The elaborate patterns usually found in the ethnic hill-tribes’ embroidered garment has now become part of the design in Muslim women’s clothing, thanks to Waraporn Wongpatham, lecturer at RMUTT’s Faculty of Home Economics Technology, who fell in love with the beautiful designs of traditional dresses and headdresses that Muslim women wear.
“My inspiration came from the colorful hand-embroidered patterns on Hmong costume,” Waraporn said. “These patterns are very unique and the designs have so many intricate details. Usually, we are familiar with the sight of Muslim women dressed in all-black attire, but this doesn’t mean that we can’t add colors to the fabric, as long as the overall design conforms to the Islamic tradition,” she added.
With this initial idea came experiments with pattern designs, which lead to the production of the final costume. The fascinating combination derived from two different cultures caught much attention during an international roadshow as well as from a number of Muslim women. Earlier this year, Waraporn received an international recognition for her creativity and was awarded the KIWIE 2012 Silver Medal at Korea International Women’s Invention Exposition in South Korea earlier this year.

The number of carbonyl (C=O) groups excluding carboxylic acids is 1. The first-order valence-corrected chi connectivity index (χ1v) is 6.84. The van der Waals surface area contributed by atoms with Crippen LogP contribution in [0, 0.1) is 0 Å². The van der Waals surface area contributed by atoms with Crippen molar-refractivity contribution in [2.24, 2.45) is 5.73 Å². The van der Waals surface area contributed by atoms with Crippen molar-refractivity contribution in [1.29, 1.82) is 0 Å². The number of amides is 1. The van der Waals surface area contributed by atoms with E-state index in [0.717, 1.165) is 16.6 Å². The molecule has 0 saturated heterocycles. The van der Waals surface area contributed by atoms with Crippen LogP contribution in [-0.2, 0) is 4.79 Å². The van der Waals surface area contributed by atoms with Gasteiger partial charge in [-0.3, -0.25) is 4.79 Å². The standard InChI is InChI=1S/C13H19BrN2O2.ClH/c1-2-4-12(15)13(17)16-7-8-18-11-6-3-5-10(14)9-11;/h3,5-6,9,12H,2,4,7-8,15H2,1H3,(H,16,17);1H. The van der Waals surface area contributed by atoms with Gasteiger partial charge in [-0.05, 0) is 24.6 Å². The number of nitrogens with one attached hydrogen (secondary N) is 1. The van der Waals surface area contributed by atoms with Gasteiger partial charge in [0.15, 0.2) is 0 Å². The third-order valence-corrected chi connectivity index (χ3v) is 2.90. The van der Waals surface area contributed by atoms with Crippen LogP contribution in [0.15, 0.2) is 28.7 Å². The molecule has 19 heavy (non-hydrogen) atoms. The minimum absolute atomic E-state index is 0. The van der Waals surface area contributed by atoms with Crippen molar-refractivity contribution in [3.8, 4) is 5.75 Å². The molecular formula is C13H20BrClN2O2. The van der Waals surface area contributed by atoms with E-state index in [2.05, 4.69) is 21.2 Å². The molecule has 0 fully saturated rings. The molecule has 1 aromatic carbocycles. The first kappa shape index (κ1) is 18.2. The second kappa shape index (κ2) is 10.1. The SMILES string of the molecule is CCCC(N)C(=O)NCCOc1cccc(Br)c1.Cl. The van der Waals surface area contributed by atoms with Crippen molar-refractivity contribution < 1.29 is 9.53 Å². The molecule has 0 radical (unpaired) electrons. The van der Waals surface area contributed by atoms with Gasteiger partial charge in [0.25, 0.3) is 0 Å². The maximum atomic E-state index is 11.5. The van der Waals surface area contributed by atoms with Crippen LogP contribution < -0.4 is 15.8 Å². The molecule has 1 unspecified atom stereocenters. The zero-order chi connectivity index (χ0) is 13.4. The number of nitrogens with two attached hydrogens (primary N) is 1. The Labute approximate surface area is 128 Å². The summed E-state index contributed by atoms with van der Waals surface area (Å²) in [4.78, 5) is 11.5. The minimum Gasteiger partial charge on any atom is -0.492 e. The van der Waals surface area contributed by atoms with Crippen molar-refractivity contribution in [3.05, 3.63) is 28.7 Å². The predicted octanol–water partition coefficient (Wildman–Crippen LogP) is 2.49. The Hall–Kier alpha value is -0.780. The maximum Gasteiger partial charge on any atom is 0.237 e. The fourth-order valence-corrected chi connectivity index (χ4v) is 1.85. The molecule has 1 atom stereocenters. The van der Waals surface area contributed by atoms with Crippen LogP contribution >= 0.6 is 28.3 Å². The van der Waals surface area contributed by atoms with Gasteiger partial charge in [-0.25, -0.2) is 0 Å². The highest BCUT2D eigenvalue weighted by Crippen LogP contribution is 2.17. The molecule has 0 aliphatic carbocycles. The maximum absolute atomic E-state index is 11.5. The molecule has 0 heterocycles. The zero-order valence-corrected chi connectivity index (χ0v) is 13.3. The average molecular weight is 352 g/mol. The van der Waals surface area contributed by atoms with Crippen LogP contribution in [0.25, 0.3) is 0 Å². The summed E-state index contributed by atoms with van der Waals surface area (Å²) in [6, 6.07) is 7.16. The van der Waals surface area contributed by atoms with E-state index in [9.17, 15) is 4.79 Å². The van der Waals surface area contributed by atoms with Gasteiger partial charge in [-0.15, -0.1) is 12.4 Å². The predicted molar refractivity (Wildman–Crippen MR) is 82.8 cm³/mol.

Waraporn expertly combined the elaborate patterns of the Hmongs’ hand-embroidered garment with her own pattern designs, strictly following the cultural norms and Islamic tradition. The ethnic patterns are incorporated into the frills, hem, dresses and various parts of the costume. “What makes it work is the fact that traditional Hmong costumes are also largely black, with parts of red and bright pink adding splashes of color to the overall design. When this is applied to the Muslim clothing, it looks fascinating,” she said.
Waraporn’s work reinforces the idea that women and beauty do complete each other. More importantly, her work demonstrates that there’s always room for fashion design in a culture that is strictly bound to tradition like Islam.